Walter Williams looks at the terrible job Republicans did when they last held power and asks whether they deserve to win the House and/or Senate this November. Or perhaps the real question is whether it would make a difference for Republicans to regain control? The real test, Walter explains, is whether they would use their power of the purse to de-fund the implementation of Obamacare.
…what can liberty-minded Americans expect from a Republican majority? Maybe a good starting point for an answer might be to examine how Republicans have handled their majority in the past. …The 1994 elections gave Republican control of both the House and Senate. They held a majority for a decade. The 2000 election of George W. Bush as president gave Republicans what the Democrats have now, total control of the legislative and executive branches of government. When Bush came to office, federal spending was $1.788 trillion. When he left office, federal spending was $2.982 trillion. That’s a 60 percent increase in federal spending, closely matching the profligacy of Lyndon Johnson’s presidency. During the Republican control, the nation was saddled with massive federal interference in education through No Child Left Behind. Prescription drug handouts became a part of the Republican-controlled Congress’ legacy. And it was during this interval that Congress accelerated its interference, assisted by the Federal Reserve Bank, in the housing market in the name of homeownership that produced much of the financial meltdown that the nation suffered in 2008. …If Republicans win the House of Representatives, there are measures they should take in their first month of office, and that is to undo most of what the Democratically controlled Congress has done. If they don’t win a veto-proof Senate, they can’t undo Obamacare but the House alone can refuse to fund any part of it. There are numerous blocking tactics that a Republican-controlled House can take against those hell-bent on trampling on our Constitution. The question is whether they will have guts and principle to do it. After all, many Americans, including those who are Republicans, have a stake in big government control, special privileges and handouts.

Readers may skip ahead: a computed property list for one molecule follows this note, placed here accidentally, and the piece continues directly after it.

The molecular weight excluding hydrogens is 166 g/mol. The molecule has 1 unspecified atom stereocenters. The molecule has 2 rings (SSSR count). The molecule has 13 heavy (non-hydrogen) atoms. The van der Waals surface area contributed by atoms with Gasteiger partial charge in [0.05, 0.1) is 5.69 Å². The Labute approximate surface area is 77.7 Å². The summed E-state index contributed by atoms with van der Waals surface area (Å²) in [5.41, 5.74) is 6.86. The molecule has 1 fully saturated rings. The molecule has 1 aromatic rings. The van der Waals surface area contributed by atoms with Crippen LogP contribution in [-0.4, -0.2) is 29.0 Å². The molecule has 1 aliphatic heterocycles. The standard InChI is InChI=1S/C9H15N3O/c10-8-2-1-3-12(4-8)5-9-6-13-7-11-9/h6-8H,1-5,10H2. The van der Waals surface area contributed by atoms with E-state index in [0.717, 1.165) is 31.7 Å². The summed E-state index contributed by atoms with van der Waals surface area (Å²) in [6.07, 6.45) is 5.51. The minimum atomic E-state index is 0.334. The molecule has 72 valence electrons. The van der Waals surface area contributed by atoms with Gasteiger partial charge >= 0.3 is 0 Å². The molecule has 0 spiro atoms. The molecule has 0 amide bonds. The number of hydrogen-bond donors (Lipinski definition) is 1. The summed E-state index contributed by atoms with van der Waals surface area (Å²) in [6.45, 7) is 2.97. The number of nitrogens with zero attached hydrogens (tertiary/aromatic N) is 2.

I’m skeptical about the benefits of a GOP takeover. Look at the GOP leadership in the House and Senate and you will find a bunch of politicians who supported Bush’s big-government policies. They have been fighting against Obama’s statist schemes for the past two years, to be sure, but are they saying and doing the right thing now because they genuinely believe in freedom, or are they fighting Obama merely for partisan purposes? Needless to say, I’m not very confident about the answer to that question.
I’ve had conversations with people about whether it might be best for the nation to have Republicans go up to 215 seats in the House and 48 in the Senate. That would be enough (particularly in the Senate) to block any new Obama schemes such as cap-n-trade, but it would leave Democrats in the majority and give Republicans more time to purge the big-government virus that infected the party during the Bush years. But if I genuinely had confidence the GOP would de-fund the implementation of Obamacare, that might change the calculation.